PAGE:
This feature article was written by Stephen Isaacs, who is known in the hedge fund world for his, often, thought-provoking commentaries about markets, economics and politics. It goes without saying that the thoughts expressed in this article are those of Stephen, and do not necessarily reflect Hardman & Co’s views.
The past few years have seen previously unheard-of constitutional risks – from threats to the Union to the departure from the EU. Britain has seen political risk brought back into investors’ equations.
With the end of Queen Elizabeth II’s 70-year reign, and three Conservative PMs in quick turn, political turmoil has become a real issue. For journalists, constant scandals make excellent copy, but the way in which British politics works is more interesting. Failures like the Truss government don’t last — the ruthlessness of the machine soon leads to change. The contrived political dramas are not a real threat to investors, and are about to be replaced by stability.
The prevalence of English law in international lawsuits, demonstrates the confidence in the seriousness and impartiality of the judicial process. Russian Oligarch disputes and divorces are followed quickly by international arbitration on a multitude of subjects. Investors can be sure of the sanctity of property rights. British justice is transparent and available to all.
For acquirers of UK assets this gives the ultimate protection that security can be assured.
The Thatcher revolution is fast fading. The dynamic, low taxed and regulated economy that Tony Blair inherited in 1997 has been gradually eroded by all shades of government. Even more concerning, the electorate now seems sold on the need, if anything, for more state control. A form of French ‘dirigisme’ now dominates the discourse.
Welfare reform has been replaced with millions on benefits. The housing market is stymied with planning restrictions, with young people shut out of the property market. It’s hard to see anything but anaemic per capita growth in GDP.
Immigration is a contentious issue across the globe. However, most societies that have had large inflows have seen transformations in several areas. Improving demographics countering otherwise dangerous ageing, while the blend of many cultures seems to produce creativity from the restaurant plate to the football field.
For the UK, blessed with the connections of former Empire, this process has been fundamental to the modern nation. More at ease with itself than many of the European states, this true diverse dynamism portends optimism and was well on display at the King’s coronation.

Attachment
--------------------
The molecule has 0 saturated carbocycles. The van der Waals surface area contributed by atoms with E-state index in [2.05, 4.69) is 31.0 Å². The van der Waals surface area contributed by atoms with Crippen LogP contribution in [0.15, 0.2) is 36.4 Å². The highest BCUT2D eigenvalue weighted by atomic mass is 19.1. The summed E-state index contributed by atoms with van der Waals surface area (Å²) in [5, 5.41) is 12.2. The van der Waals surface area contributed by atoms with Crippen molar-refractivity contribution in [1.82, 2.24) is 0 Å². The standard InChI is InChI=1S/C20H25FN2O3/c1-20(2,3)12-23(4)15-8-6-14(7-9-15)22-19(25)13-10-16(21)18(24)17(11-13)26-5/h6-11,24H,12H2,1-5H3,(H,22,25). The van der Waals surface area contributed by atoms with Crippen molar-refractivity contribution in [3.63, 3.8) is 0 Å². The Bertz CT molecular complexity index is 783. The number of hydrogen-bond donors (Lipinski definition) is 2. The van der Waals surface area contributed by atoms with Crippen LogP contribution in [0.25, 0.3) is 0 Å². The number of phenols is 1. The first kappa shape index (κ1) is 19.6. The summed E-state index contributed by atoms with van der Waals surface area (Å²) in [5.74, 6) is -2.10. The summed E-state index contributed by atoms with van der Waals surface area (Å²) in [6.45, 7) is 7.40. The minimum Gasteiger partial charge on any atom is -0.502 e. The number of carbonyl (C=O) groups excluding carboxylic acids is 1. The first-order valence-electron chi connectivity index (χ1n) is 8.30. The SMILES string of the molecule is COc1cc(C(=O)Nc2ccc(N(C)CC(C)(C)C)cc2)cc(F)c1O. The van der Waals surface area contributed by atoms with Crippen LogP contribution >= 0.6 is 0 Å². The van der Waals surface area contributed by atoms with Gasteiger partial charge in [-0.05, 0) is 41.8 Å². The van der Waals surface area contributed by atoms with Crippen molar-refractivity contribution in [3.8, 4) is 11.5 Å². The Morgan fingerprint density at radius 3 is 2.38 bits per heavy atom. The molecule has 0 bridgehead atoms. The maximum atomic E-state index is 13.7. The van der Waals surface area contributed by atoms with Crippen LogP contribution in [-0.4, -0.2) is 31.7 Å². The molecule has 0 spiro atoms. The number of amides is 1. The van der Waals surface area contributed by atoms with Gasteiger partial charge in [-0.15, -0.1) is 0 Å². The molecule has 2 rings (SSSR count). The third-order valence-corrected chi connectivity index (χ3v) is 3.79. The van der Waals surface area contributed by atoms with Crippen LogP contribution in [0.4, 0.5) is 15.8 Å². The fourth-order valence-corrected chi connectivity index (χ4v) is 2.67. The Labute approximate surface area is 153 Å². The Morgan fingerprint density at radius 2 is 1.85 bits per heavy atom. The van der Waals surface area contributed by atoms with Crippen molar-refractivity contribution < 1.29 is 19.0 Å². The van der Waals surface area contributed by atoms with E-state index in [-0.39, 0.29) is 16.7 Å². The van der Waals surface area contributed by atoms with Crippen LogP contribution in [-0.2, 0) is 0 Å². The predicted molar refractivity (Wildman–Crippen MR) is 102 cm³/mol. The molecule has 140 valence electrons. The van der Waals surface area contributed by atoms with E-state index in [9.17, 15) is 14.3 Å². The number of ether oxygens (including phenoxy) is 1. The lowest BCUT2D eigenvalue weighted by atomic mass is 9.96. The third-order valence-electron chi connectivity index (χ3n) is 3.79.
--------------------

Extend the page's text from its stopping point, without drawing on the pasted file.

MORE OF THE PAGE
The most important component of any successful investment is the entry price. Those traders chasing the $1trn market price of Nvidia will need to see incredible growth to fulfil a profit.
In contrast, a combination of excessive political negativity, and loss of general confidence has seen a significant gap open between UK and global assets. As many media organisations are based in London, content is easier to file about local issues and failures without the proper assessment about how things might compare in different jurisdictions. As share prices, liquidity and research has dried up in London, it becomes difficult to see what can change the outlook.
This downward circle will be difficult to break. However, the green shoots are now sprouting as competent unexciting government shows through.
Overseas investors—whether US Private Equity, or Middle Eastern real estate are picking up assets fast. When inflation tops out, and the Bank of England can relax, the outlook could change fast.
The UK is OK.
Stephen Isaacs has worked in the markets since 1983. He spent eight years at Credit Suisse, following that with appointments at several hedge funds. He is currently a strategic advisor to Alvine Capital, having chaired its investment committee. Alvine is a specialist investment advisor and fund placement boutique. Stephen is also known for writing thought-provoking pieces on economics and politics. He holds a degree in Philosophy, Politics and Economics from the University of Oxford.Download the full report
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